- Goodman's Fields Theatre
There were two theatres bearing the name Goodman's Fields Theatre located on Ayliffe Street,
Whitechapel, London. The first was opened 31 October 1727 in a small shop by Thomas Odell, deputy Licenser of Plays. The first play to open the theatre was George Farquhar's " The Recruiting Officer". Henry Fielding's second play "The Temple Beau" premièred here 26 January 1730. Upon retirement, Odell passed the management on to Henry Giffard, after a sermon was preached against the theatre at St Botolph's, Aldgate[http://www.casebook.org/victorian_london/whitechapel1881.html "Whitechapel" from "Old and New London: A Narrative of Its History, Its People and Its Places by Walter Thornbury" (1881)] accessed 6 Mar 2007] . Giffard operated the theatre until 1732. After he left, the theatre was used for a variety of acrobatic performances.giffard constructed a new theatre down the street designed by Edward Shepherdwho also designed the Royal Opera House, Covent Garden. The theatre opened with " Henry IV, Part I", 2 October 1732 that included actors Thomas Walker, Richard Yatesand Harry Woodward. With the passing of the Licensing Act of 1737, the theatre was forced to close. Giffard rented Lincoln's Inn Fields Theatrebriefly and then, with various political machinations, was able to reopen Goodman's Fields in 1740. " The Winter's Tale" was produced there in 1741 for the first time in over a century. The same year David Garrickmade his successful début as "Richard III". The theatre closed 27 May 1742 and did not re-open. It was pulled down in 1746, and a further theatre built on the site, this briefly showed drama before it was converted to a warehouse and burned down in 1809.
During its heyday, the poet Gray noted in a letter to a friend, that "there are a dozen dukes of a night at Goodman's Fields sometimes" [ [http://www.mernick.co.uk/thhol/palwhite.html "The Palace Journal" (April 24, 1889)] ] .
The "Oxford Companion to the Theatre" notes that there may have been another theatre in the area under the same name in 1703.
* [http://www.jstor.org/pss/3715554 location]
*Hartnoll, Phyllis, ed. The Oxford Companion to the Theatre. 4th edition. London:Oxford UP, 1983. p. 342.
Wikimedia Foundation. 2010.
Look at other dictionaries:
theatre — /thee euh teuhr, theeeu /, n. theater. * * * I Building or space in which performances are given before an audience. It contains an auditorium and stage. In ancient Greece, where Western theatre began (5th century BC), theatres were constructed… … Universalium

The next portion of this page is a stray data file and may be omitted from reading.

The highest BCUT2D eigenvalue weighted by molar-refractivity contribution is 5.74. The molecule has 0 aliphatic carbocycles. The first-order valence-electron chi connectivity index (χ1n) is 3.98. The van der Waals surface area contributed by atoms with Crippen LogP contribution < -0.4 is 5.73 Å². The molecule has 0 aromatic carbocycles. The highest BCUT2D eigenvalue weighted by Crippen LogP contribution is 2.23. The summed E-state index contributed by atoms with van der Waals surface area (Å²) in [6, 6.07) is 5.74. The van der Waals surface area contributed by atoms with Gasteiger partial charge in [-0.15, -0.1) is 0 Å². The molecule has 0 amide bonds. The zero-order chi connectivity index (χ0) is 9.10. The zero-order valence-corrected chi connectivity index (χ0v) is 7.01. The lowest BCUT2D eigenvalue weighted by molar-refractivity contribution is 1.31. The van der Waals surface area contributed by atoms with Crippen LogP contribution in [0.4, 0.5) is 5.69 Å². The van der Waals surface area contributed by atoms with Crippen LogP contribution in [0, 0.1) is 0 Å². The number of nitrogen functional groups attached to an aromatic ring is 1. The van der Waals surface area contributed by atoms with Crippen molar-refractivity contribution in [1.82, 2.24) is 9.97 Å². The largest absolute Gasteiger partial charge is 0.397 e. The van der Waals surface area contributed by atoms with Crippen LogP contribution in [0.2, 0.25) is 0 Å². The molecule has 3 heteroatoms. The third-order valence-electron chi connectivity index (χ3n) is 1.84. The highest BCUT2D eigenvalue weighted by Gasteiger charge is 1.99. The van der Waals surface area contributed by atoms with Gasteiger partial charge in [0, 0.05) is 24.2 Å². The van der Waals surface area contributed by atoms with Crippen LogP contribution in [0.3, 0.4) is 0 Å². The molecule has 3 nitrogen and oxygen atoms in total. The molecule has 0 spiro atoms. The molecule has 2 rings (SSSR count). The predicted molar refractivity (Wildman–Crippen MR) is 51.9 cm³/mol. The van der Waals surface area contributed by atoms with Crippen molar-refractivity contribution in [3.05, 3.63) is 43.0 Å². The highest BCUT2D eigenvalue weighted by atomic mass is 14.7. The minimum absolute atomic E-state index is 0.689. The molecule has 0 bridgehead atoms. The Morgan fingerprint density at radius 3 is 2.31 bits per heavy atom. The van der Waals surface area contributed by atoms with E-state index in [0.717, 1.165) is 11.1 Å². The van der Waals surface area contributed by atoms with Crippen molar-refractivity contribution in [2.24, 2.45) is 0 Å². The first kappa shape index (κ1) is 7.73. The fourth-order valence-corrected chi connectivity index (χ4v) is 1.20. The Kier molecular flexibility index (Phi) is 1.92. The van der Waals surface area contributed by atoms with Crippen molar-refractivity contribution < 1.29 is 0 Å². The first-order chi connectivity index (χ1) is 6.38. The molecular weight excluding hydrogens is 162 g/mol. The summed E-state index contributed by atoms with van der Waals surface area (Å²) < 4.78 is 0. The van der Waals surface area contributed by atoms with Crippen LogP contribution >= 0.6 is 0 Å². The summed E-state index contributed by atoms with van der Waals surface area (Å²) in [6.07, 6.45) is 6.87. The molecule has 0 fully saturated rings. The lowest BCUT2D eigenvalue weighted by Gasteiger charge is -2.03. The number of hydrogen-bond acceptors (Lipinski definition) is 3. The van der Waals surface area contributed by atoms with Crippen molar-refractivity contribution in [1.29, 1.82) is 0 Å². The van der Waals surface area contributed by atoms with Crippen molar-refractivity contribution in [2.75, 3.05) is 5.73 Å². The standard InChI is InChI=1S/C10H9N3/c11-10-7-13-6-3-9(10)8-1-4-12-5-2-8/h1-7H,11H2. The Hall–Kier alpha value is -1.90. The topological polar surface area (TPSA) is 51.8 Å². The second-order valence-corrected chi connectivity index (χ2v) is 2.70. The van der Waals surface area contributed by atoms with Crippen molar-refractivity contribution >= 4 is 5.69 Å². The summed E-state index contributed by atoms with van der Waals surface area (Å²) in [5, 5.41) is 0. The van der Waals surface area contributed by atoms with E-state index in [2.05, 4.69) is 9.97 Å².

theatre, Western — ▪ art Introduction history of the Western theatre from its origins in pre Classical antiquity to the present. For a discussion of drama as a literary form, see dramatic literature and the articles on individual national literatures.… … Universalium
Garrick Theatre (Leman St) — The Garrick Theatre, also known as Garrick s Subscription was a small theatre located in Leman St, Whitechapel. The theatre opened in 1831, and closed in about 1881. The theatre was named for the actor, David Garrick, who had made his début at… … Wikipedia
Charles Fleetwood (theatre manager) — Charles Fleetwood (died 1745) was an English gentleman with an interest in theatre. He eventually became the manager of the Theatre Royal, Drury Lane in partnership with Colley Cibber and, sometime later, Charles Macklin. During Fleetwood s… … Wikipedia
Berkshire Theatre Festival — Infobox Theatre name = Berkshire Theatre Festival caption = Berkshire Theatre Festival Logo address = city = Stockbridge, Massachusetts country = United States designation = latitude = longitude = architect = owner = Non profit Organization… … Wikipedia
David Garrick — For other people named David Garrick, see David Garrick (disambiguation). David Garrick David Garrick by Thomas Gainsborough. Born 19 February 1717( … Wikipedia
East End of London — The East End of London, known locally as the East End, is the area of London, England, east of the medieval walled City of London and north of the River Thames, although it is not defined by universally accepted formal boundaries. Use of the term … Wikipedia
Chronology of Shakespeare's plays — This article presents a possible chronological listing of the plays of William Shakespeare. Contents 1 Difficulty of creating a precise chronology 2 Chronology 3 Plays by Shakespeare … Wikipedia
East End — Pour les articles homonymes, voir East End (homonymie). 51°31′N 0°03′W / … Wikipédia en Français
List of former theatres in London — This is a partial list of former theatres in London.Former theatres in LondonEnglish Renaissance theatres This covers the period from the establishment of the first Tudor playhouses, through to their closure by Parliament at the beginning of the… … Wikipedia